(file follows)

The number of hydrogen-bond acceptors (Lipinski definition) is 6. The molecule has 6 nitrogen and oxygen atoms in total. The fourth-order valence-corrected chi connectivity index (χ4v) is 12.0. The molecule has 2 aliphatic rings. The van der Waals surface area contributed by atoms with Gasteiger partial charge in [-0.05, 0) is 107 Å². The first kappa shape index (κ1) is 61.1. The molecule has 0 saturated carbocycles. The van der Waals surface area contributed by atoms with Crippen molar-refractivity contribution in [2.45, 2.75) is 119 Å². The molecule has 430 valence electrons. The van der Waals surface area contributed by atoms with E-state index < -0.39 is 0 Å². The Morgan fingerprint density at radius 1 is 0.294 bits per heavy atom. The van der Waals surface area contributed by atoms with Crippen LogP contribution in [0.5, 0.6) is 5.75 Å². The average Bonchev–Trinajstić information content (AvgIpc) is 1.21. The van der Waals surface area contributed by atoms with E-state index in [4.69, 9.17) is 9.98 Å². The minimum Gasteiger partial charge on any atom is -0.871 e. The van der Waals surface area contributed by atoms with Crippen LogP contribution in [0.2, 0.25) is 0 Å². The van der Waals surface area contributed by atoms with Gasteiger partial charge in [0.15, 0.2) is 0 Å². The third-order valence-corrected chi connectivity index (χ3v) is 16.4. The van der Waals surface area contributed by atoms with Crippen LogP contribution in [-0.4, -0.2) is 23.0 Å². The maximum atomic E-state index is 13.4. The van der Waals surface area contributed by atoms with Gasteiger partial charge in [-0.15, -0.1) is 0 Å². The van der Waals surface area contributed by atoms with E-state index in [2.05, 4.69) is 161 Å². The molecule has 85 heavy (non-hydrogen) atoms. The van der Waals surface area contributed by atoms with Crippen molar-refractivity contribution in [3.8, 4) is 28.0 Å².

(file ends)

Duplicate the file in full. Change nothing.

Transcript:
The number of hydrogen-bond acceptors (Lipinski definition) is 6. The molecule has 6 nitrogen and oxygen atoms in total. The fourth-order valence-corrected chi connectivity index (χ4v) is 12.0. The molecule has 2 aliphatic rings. The van der Waals surface area contributed by atoms with Gasteiger partial charge in [-0.05, 0) is 107 Å². The first kappa shape index (κ1) is 61.1. The molecule has 0 saturated carbocycles. The van der Waals surface area contributed by atoms with Crippen molar-refractivity contribution in [2.45, 2.75) is 119 Å². The molecule has 430 valence electrons. The van der Waals surface area contributed by atoms with E-state index < -0.39 is 0 Å². The Morgan fingerprint density at radius 1 is 0.294 bits per heavy atom. The van der Waals surface area contributed by atoms with Crippen LogP contribution in [0.5, 0.6) is 5.75 Å². The average Bonchev–Trinajstić information content (AvgIpc) is 1.21. The van der Waals surface area contributed by atoms with E-state index in [4.69, 9.17) is 9.98 Å². The minimum Gasteiger partial charge on any atom is -0.871 e. The van der Waals surface area contributed by atoms with Crippen LogP contribution in [0.2, 0.25) is 0 Å². The van der Waals surface area contributed by atoms with Gasteiger partial charge in [0.15, 0.2) is 0 Å². The third-order valence-corrected chi connectivity index (χ3v) is 16.4. The van der Waals surface area contributed by atoms with Crippen LogP contribution in [-0.4, -0.2) is 23.0 Å². The maximum atomic E-state index is 13.4. The van der Waals surface area contributed by atoms with Gasteiger partial charge in [-0.15, -0.1) is 0 Å². The van der Waals surface area contributed by atoms with E-state index in [2.05, 4.69) is 161 Å². The molecule has 85 heavy (non-hydrogen) atoms. The van der Waals surface area contributed by atoms with Crippen molar-refractivity contribution in [3.8, 4) is 28.0 Å².